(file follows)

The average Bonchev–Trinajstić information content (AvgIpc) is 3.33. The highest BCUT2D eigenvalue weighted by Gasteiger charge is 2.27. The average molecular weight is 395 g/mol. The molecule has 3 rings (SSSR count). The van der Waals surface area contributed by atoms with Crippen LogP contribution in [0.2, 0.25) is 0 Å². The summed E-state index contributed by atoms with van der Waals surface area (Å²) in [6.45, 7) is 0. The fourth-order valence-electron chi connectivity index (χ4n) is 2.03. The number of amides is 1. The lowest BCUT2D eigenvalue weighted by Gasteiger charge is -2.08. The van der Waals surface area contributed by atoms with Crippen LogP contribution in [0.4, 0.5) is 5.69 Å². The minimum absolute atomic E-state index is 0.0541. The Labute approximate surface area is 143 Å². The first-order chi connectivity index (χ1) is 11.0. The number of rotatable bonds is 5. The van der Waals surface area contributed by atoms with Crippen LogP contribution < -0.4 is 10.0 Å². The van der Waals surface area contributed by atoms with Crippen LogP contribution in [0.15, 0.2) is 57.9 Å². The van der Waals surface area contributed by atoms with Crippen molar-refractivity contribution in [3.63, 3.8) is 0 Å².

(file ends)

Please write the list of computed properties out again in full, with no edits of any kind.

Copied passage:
The average Bonchev–Trinajstić information content (AvgIpc) is 3.33. The highest BCUT2D eigenvalue weighted by Gasteiger charge is 2.27. The average molecular weight is 395 g/mol. The molecule has 3 rings (SSSR count). The van der Waals surface area contributed by atoms with Crippen LogP contribution in [0.2, 0.25) is 0 Å². The summed E-state index contributed by atoms with van der Waals surface area (Å²) in [6.45, 7) is 0. The fourth-order valence-electron chi connectivity index (χ4n) is 2.03. The number of amides is 1. The lowest BCUT2D eigenvalue weighted by Gasteiger charge is -2.08. The van der Waals surface area contributed by atoms with Crippen LogP contribution in [0.4, 0.5) is 5.69 Å². The minimum absolute atomic E-state index is 0.0541. The Labute approximate surface area is 143 Å². The first-order chi connectivity index (χ1) is 11.0. The number of rotatable bonds is 5. The van der Waals surface area contributed by atoms with Crippen LogP contribution < -0.4 is 10.0 Å². The van der Waals surface area contributed by atoms with Crippen LogP contribution in [0.15, 0.2) is 57.9 Å². The van der Waals surface area contributed by atoms with Crippen molar-refractivity contribution in [3.63, 3.8) is 0 Å².